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Rediscovering an old, old favorite: Ralston

Here's an old friend in a new package, ready to play with.
Here's an old friend in a new package, ready to play with.
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If you are old enough, you may remember Ralston cereal, which was treated in its day the same way that oatmeal is now. Ralston isn't around much anymore. It was made by creating rolled wheat, the same as rolled oats. I found it much to my surprise, offered by the Vermont Country Store online. I shop there frequently to get vintage products and foods that are hard to find.

If you are familiar with another product known as Cream of Wheat, you would find that Ralston resembles oatmeal much more than the the well-known baby food. Cream of Wheat makes a delicious breakfast cereal, though, just in case you'd like to find something new for your mornings. But Ralston's appearance is indistinguishable from oatmeal, unless it is just a bit more golden-brown.

The first thing I did when my Ralston arrived today was introduce my husband to it. He makes oatmeal frequently, and he liked it right away. But while we were eating it I got to thinking about my Oat Bran Muffins. Wow--how about using Ralston instead and getting a different spin on the flavor?

So I whipped up a batch and sure enough, they had a very rich flavor when I added just a small amount of wheat germ. No other changes are needed to make a new and gorgeous muffin for your mornings.

If you make these muffins in the large-sized muffin tins that make six coffee-shop-sized pieces, you can go ahead and make your coffee at home and have quite a breakfast whenever you get around to it--on the train or driving or at your desk or the employee break room. Be prepared for the fan club that will appear once your friends get a load of these muffins.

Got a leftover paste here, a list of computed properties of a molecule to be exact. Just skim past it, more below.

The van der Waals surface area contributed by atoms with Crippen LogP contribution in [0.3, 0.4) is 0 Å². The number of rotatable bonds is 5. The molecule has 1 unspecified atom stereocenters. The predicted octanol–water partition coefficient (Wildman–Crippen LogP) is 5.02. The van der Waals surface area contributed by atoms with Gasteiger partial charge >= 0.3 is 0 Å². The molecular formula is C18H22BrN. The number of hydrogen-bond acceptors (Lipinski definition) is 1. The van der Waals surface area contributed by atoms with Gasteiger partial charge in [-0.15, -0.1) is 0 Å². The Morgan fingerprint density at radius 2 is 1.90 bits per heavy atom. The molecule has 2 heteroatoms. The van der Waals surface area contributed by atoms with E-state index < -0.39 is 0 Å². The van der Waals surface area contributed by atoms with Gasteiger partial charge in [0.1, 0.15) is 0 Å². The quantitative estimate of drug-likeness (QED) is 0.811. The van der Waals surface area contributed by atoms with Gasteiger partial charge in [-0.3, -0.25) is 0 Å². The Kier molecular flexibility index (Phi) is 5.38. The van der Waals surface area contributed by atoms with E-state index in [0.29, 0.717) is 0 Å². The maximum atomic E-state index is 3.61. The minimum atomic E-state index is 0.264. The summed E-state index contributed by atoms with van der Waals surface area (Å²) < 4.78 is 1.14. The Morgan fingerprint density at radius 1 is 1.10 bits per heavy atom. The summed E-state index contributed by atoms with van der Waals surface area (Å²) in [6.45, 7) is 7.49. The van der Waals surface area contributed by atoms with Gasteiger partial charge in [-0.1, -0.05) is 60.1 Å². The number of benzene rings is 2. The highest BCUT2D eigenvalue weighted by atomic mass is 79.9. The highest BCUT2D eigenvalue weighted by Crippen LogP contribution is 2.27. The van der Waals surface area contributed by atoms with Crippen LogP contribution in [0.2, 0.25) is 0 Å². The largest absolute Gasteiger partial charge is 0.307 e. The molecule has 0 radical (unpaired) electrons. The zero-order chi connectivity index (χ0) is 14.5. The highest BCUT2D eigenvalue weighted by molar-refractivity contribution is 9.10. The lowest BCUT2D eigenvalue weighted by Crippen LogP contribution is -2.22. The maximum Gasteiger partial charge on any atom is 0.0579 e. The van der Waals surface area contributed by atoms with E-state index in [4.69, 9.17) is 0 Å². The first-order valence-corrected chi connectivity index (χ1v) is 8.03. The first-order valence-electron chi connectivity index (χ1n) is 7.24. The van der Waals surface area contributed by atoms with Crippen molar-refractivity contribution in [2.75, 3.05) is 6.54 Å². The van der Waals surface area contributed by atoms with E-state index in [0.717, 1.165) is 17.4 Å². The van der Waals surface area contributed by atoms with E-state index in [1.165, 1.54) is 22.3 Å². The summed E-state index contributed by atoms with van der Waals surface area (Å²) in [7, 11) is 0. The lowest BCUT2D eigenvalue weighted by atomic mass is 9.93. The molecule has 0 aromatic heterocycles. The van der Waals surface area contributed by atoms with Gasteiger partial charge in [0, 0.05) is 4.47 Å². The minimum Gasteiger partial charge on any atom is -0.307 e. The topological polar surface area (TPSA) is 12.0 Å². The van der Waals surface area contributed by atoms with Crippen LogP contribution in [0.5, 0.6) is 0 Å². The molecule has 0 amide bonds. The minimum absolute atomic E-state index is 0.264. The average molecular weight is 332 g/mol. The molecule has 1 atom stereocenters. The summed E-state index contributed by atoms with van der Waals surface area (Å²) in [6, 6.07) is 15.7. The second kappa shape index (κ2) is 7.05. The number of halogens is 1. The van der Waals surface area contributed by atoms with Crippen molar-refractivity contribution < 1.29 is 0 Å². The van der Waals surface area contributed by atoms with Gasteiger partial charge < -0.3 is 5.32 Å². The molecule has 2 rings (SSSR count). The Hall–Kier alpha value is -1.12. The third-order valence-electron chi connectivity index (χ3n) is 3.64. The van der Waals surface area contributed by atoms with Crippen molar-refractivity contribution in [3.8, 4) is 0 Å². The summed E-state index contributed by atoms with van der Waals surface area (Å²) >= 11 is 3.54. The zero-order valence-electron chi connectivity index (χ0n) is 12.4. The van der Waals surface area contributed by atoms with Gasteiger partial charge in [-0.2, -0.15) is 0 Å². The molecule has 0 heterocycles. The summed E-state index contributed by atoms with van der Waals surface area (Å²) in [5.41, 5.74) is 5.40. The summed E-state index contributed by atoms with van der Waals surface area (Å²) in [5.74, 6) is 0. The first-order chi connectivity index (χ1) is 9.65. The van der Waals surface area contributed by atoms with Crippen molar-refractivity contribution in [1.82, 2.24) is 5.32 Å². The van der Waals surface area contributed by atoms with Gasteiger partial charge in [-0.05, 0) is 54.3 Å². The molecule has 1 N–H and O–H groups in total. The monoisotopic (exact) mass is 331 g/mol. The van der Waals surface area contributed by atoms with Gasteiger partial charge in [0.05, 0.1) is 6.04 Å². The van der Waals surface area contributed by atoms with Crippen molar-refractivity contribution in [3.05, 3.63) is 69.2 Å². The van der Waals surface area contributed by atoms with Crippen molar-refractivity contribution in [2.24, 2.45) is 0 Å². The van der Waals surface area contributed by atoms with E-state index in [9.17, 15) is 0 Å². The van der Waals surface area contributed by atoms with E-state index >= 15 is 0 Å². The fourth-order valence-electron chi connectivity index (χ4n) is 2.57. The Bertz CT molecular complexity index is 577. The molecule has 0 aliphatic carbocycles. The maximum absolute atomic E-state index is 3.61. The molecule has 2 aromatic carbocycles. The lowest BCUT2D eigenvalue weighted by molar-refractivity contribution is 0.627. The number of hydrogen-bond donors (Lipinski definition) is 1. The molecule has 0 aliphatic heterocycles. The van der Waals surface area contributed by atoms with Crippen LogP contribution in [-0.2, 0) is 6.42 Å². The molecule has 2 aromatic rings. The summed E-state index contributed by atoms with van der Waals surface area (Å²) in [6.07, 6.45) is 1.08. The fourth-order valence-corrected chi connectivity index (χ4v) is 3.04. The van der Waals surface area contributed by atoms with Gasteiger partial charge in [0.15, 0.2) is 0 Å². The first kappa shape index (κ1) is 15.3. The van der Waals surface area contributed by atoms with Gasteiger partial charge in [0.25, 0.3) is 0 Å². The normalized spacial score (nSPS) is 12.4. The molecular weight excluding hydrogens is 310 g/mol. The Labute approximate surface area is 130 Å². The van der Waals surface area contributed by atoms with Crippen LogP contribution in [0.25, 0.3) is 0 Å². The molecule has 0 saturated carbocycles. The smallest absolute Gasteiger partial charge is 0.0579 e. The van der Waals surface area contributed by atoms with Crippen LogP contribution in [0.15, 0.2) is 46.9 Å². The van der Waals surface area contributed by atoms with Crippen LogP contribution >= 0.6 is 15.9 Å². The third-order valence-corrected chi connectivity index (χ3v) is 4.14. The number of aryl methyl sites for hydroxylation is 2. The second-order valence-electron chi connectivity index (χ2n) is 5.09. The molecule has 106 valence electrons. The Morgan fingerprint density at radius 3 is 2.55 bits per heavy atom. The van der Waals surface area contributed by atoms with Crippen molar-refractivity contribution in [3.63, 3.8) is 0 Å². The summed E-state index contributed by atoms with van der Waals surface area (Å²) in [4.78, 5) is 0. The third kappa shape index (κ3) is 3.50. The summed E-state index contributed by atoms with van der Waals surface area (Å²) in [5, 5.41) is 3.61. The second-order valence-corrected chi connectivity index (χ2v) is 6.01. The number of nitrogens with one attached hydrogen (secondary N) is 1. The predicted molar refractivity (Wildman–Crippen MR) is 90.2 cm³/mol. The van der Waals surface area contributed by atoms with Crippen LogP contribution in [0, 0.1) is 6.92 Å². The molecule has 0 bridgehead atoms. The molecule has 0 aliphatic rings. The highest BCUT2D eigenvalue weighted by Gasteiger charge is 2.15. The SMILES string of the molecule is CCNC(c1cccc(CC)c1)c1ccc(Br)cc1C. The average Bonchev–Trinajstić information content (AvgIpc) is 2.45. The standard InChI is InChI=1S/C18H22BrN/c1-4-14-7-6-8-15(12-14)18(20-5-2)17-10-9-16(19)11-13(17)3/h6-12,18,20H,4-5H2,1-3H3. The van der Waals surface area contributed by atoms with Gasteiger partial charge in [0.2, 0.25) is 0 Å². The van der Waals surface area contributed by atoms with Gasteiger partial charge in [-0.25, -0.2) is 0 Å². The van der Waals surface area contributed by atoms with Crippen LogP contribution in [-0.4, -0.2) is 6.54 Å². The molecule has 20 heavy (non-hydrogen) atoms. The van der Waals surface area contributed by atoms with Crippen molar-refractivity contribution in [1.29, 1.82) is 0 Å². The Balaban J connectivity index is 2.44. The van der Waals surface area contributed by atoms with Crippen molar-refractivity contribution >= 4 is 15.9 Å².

RALSTON BRAN MUFFINS

From Cafe Margot

Put these ingredients together in a small mixing bowl and let them stand for 20 minutes:

½ cup Ralston whole-wheat cereal
½ cup oat bran
1-1/2 cups warm water

Meanwhile, whisk these ingredients together in a mixing bowl:

1-1/4 cups all-purpose flour
1 Tablespoon wheat germ
1-1/2 teaspoons baking powder
¼ teaspoon baking soda
¼ teaspoon sea salt
1 Tablespoon powdered milk

After twenty minutes, preheat your oven to 350 degrees. Prepare your muffin tins with paper baking cups or spray them with cooking spray. You can also use the extra-large muffin cups and they will work fine.

Add the flour mixture to the oat mixture and stir them together. Then add:

1 large egg, at room temperature, beaten slightly with a whisk
¼ cup cooking oil (I use walnut oil)
1-1/4 teaspoons vanilla extract
1/3 cup light brown sugar, packed
1/3 cup granulated sugar
1 cup raisins (or other dried fruit such as cranberries or cherries)
1 cup chopped walnuts, optional

Fill the muffin cups and bake the muffins for 15 minutes, or until they are firm on top and lightly golden brown around the edges.

Remove the muffins from the oven and set them on the stove top to cool. After 20 minutes or so, they can be served warm or frozen for individual use.

I use light raisins for this recipe because I dislike the harsh look of dark raisins in cakes and muffins. However, one thing that is particularly good in this recipe is dried cherries. I also love the combination of dried pineapple and pecans.

But seriously, folks, the muffins came out so good, so perfectly formed and risen, that I urge you to try it. Go ahead and order your Ralston if you have to, or check with someplace like Whole Foods or Sprouts in Tucson, who might take special orders. Sprouts got Mintz's Blintzes for me, for which I am forever grateful.